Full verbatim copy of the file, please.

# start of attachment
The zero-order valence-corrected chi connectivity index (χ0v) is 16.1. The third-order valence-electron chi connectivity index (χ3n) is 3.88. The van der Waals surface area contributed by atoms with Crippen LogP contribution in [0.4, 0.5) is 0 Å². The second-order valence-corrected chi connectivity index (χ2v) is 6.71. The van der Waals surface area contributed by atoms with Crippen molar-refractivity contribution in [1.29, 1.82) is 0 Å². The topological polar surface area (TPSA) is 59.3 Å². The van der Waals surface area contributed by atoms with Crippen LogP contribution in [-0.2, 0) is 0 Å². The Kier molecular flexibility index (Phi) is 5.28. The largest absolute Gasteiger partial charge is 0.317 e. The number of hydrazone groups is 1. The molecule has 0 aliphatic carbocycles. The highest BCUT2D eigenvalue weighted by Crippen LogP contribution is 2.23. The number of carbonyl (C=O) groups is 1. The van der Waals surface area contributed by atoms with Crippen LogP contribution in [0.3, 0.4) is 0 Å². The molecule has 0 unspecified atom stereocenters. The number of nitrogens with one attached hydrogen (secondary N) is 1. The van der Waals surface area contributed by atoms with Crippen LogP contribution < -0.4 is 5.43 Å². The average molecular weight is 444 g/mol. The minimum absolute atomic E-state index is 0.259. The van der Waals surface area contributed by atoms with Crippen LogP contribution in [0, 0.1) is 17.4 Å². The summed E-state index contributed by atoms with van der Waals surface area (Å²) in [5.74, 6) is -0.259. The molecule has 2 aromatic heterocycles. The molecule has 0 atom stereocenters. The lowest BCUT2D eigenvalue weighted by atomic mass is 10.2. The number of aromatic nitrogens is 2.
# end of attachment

The zero-order valence-corrected chi connectivity index (χ0v) is 16.1. The third-order valence-electron chi connectivity index (χ3n) is 3.88. The van der Waals surface area contributed by atoms with Crippen LogP contribution in [0.4, 0.5) is 0 Å². The second-order valence-corrected chi connectivity index (χ2v) is 6.71. The van der Waals surface area contributed by atoms with Crippen molar-refractivity contribution in [1.29, 1.82) is 0 Å². The topological polar surface area (TPSA) is 59.3 Å². The van der Waals surface area contributed by atoms with Crippen LogP contribution in [-0.2, 0) is 0 Å². The Kier molecular flexibility index (Phi) is 5.28. The largest absolute Gasteiger partial charge is 0.317 e. The number of hydrazone groups is 1. The molecule has 0 aliphatic carbocycles. The highest BCUT2D eigenvalue weighted by Crippen LogP contribution is 2.23. The number of carbonyl (C=O) groups is 1. The van der Waals surface area contributed by atoms with Crippen LogP contribution in [0.3, 0.4) is 0 Å². The molecule has 0 unspecified atom stereocenters. The number of nitrogens with one attached hydrogen (secondary N) is 1. The van der Waals surface area contributed by atoms with Crippen LogP contribution < -0.4 is 5.43 Å². The average molecular weight is 444 g/mol. The minimum absolute atomic E-state index is 0.259. The van der Waals surface area contributed by atoms with Crippen LogP contribution in [0, 0.1) is 17.4 Å². The summed E-state index contributed by atoms with van der Waals surface area (Å²) in [5.74, 6) is -0.259. The molecule has 2 aromatic heterocycles. The molecule has 0 atom stereocenters. The lowest BCUT2D eigenvalue weighted by atomic mass is 10.2. The number of aromatic nitrogens is 2.